The Conflicting Roles of Female Doctors

Working women with children in general and those in masculine domains in particular are confronted with a dilemma: Based on traditional gender roles, the ideal of a good mother requires them to focus most of their attention on their children and make sure they spend enough time at home, while the ideal of a good worker involves being committed to their job and able to focus most of their time and attention on work related issues. Men don’t face this issue as the ideal father is mostly characterised by being able to provide for their family, which is not in conflict with the ideal worker. So how do women deal with this conflict and how does it relate to their career motivation? Moreover, how can organisations alleviate this conflict?

A study by Berber Pas and colleagues from the Netherlands distinguishes between four different groups of women: Those who identified with the role of the ideal mother but not the role of the ideal worker (the authors call this the care goal frame), those who identify highly with the role of the ideal worker but not the role of the ideal mother (career goal frame), those who identify highly with both (switching goal frames) and those who don’t identify highly with either (non-traditional goal frames).

They further distinguish between three different types of policies which organisations implement in order to help working mothers. One set of arrangements aims at providing working mothers with the opportunity to fulfill their role as an ideal mother and spend more time with their children (ideal mother arrangements), for example part-time work arrangements. Another set of measures (ideal worker arrangements) aims at helping women to fulfill their roles as ideal workers, for example by providing coaching and mentoring. The last set of arrangements (revising work-culture arrangements) includes measures such as flexible work hours and is generally presented in a non-gendered way.

They investigated the relationship between these variables and career motivation in a large sample of female physicians and found that those women with switching goal frames were just as motivated as those with career goal frames and more motivated than the other two groups. Not surprisingly, the effectiveness of measures to increase women’s motivation depended on their goal frames. Women with career goal frames benefited from ideal worker arrangements whereas those with care goal frames benefited from ideal mother arrangements. Revising work-culture arrangements were overall the most motivating regardless of goal frames.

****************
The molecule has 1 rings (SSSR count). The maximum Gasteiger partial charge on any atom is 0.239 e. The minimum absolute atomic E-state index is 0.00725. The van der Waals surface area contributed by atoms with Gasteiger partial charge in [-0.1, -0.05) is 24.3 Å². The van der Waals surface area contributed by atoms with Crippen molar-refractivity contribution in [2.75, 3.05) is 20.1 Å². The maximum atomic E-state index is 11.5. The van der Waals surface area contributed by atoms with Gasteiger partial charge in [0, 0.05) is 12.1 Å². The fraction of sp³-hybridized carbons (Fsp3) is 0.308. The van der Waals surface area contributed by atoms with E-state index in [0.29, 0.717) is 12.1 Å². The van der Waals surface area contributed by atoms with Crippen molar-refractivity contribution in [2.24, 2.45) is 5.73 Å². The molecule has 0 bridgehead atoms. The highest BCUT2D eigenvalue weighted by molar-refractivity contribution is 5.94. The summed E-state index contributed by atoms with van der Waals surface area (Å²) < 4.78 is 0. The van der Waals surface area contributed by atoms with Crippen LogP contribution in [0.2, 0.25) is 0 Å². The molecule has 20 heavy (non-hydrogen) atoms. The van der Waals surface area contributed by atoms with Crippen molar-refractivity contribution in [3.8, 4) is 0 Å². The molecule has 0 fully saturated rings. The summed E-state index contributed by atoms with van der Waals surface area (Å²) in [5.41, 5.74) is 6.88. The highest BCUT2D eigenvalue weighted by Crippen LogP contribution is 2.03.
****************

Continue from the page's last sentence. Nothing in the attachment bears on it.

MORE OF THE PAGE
For more details, please check out the original paper, which is a very fascinating read.

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One thought on “The Conflicting Roles of Female Doctors

  1. I think that we should remember that the ideal mother role sometimes will be at the forefront and at other times the ideal worker role will be. I’ve been supported and allowed to be less than full time whilst my children are small and not at school but when that changes and they are able to tolerate a mother who is out of the house from 7am to at least 6pm every day then I will work full time. As my children have become more independent, I have been able to engage more at work and take on extra work and assignments. Children are only small for a short time and “tolerating” women whilst they go through an ideal mother phase and letting them work less and work differently is a smart way to keep women in surgery.
    Of course not all women are “ideal mother” identifiers, but most type A perfectionists apply that to all areas of their lives including parenting and I enjoyed feeding my children home made organic butternut squash purée and breast feeding them and doing all the mummy things. It takes all sorts of women to do surgery and not all of us will choose to have children, but hopefully no woman would feel that she can’t have children because of her career. I see far too many medical students who want to be GP’s because they want to work part time and have children, pick what you love and don’t compromise your career for your as yet unborn children.

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